Walking into Hamilton Photo Studio is like walking back in time. You meet the big industrialists, the Bollywood actors and the evergreen dance troupe from Belgium. It has been 94 years since its inception and the legacy is still thriving. Hamilton Studio is currently being run by photographer Ajita Madhavji, when she took over it in the 1980s from her father, a man she proudly declares is truly the essence of the studio. The studio was initially founded by Sir Victor Sassoon in 1928.
Perched in a quaint lane at Ballard Estate, shadowed by rows of trees, the studio is as iconic and as legendary as the city of Bombay itself. Why do we say this? It’s the stories behind the studio and the photographs. When we sit down to chat with Ajita, we hear of her fond memories, her accidental but destined love for photography and stories of her father. From royalty to maharajas and the generals – they have all been shot here by Ajita’s father. Some of the names include Lord Brabourne, Lord Willingdon, and the Maharajas from Udaipur and Jodhpur.
In fact, we’ve been told that her father, back in the day, shot B.R Ambedkar, the Tatas and other influential industrialists and diplomats as well. The studio space is huge and dates back to 1928. They have a studio inside with an ancient analogue camera (the wooden kind). With a simple and sober background – the cream-coloured curtains make for a very elegant photograph, something Ajita prides herself in. A Hamilton photograph can be spotted from a distance and that is what Hamilton stands for.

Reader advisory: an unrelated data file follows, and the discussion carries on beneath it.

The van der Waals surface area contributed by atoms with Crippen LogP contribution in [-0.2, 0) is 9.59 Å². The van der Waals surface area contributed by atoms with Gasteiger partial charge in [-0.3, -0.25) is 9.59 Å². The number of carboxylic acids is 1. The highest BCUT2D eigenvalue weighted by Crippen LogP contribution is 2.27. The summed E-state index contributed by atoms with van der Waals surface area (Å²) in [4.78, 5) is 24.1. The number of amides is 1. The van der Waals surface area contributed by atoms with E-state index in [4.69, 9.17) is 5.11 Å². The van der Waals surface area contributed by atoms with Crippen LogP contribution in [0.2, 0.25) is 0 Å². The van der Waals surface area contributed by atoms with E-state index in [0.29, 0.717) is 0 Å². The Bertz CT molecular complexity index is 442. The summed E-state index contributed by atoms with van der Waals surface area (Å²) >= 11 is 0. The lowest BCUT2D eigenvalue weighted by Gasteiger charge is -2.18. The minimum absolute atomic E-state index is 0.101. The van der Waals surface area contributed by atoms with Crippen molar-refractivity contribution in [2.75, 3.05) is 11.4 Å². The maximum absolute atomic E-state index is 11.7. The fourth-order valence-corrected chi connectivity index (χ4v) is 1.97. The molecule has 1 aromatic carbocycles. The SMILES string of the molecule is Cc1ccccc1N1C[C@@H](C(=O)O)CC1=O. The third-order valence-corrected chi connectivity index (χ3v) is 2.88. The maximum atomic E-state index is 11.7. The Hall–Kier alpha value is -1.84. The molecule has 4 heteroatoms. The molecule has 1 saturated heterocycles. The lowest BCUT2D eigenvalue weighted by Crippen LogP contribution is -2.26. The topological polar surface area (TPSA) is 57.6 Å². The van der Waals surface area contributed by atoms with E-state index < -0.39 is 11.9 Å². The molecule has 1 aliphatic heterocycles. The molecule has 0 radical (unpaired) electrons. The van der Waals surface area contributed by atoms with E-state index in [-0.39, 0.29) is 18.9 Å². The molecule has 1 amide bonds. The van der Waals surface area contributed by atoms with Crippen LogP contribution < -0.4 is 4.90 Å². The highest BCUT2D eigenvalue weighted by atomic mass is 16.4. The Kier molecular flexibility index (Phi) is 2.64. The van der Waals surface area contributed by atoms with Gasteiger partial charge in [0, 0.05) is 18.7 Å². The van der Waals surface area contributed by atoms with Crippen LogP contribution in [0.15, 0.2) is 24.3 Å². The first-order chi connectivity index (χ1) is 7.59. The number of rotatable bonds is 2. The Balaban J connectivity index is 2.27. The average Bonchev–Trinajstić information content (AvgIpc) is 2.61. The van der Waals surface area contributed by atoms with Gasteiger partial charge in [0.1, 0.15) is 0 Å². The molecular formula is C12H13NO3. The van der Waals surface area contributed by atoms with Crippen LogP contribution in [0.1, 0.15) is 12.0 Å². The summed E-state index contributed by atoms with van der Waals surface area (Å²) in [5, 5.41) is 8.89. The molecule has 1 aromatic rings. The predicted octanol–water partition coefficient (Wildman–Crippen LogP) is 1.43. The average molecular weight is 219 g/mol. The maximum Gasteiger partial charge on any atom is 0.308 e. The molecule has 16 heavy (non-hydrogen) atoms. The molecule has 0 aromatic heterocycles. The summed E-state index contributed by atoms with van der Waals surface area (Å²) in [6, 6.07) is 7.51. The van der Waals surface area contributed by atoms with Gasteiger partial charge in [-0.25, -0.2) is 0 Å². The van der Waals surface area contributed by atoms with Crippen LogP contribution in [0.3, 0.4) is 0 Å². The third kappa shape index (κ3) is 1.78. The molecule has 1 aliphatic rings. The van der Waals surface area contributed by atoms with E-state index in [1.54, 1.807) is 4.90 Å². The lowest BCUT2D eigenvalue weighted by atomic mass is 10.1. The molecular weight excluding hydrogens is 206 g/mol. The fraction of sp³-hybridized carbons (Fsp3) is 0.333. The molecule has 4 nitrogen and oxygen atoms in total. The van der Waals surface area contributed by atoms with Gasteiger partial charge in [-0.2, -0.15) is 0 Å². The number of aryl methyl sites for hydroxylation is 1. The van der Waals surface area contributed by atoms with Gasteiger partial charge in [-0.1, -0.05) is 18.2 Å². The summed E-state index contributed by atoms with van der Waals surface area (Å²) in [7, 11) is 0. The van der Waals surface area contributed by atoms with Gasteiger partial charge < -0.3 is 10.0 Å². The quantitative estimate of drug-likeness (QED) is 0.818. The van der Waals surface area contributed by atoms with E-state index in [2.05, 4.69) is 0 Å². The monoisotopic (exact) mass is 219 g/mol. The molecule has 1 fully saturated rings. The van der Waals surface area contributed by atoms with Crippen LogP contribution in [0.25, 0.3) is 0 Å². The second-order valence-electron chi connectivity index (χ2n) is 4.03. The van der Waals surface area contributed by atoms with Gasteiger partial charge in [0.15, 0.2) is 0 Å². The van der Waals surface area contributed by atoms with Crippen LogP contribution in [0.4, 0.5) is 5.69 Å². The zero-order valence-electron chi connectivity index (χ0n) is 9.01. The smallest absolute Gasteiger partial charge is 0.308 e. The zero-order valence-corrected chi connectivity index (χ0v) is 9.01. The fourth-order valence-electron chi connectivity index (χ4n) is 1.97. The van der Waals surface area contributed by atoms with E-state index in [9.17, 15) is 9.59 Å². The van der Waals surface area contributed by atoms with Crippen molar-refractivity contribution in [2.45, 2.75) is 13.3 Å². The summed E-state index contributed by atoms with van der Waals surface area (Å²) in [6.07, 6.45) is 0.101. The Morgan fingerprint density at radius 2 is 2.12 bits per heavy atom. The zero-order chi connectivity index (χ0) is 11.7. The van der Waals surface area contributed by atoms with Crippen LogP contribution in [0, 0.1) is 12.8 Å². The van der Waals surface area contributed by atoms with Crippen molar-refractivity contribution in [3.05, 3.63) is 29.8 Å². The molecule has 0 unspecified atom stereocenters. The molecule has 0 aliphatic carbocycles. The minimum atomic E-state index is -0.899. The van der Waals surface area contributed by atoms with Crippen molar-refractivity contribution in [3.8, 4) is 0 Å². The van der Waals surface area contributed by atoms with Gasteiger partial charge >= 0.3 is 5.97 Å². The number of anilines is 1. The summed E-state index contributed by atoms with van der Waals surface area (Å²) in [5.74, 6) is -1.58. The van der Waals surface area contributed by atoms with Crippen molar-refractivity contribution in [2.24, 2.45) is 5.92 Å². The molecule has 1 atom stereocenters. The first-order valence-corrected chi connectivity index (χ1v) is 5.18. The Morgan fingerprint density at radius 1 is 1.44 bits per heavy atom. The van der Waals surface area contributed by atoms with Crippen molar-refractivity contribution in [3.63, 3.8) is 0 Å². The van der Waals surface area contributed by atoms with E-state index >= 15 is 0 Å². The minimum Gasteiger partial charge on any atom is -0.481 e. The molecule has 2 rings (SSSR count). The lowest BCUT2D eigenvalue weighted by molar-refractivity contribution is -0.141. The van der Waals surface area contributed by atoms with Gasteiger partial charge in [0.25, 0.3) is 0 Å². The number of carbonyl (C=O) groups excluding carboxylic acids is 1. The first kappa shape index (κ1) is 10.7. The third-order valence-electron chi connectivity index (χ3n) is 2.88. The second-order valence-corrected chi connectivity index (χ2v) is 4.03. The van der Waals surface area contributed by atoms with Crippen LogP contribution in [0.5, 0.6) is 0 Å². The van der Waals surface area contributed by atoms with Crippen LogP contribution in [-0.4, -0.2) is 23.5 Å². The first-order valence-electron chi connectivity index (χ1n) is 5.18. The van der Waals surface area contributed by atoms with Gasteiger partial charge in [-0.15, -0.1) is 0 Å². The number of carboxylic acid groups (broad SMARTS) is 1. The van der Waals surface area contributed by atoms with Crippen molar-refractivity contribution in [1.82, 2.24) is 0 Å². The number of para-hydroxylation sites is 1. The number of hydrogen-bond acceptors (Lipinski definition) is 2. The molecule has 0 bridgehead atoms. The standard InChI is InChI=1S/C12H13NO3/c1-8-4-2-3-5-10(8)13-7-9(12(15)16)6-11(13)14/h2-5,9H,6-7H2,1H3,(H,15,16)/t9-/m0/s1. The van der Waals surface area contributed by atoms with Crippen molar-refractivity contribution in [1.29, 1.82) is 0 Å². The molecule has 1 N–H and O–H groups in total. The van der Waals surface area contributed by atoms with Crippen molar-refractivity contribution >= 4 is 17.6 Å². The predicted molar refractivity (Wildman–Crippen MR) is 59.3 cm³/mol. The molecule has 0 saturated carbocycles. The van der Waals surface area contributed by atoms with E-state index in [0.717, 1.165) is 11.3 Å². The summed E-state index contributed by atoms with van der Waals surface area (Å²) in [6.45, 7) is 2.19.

In fact, Hamilton is one of the last few studios that still works with hand-tinting. A woman of many talents, she dabbles in photography, archiving, and managing the studio. You can still go in for portraits (start at INR 4,000} and have Ajita produce a beautiful portrait (passport, or life size). Speaking of photos, she has a treasure trove of almost 9 lakh negatives since they started off back in ’28. If you ask us, it reminds us of Jack Johnson’s rainy day lyrics, ‘like a shoebox of photographs with sepia-toned loving’, as Ajita holds it all close to her heart. And if you walk in, trust us, you’ll walk out with a sense of shared memory.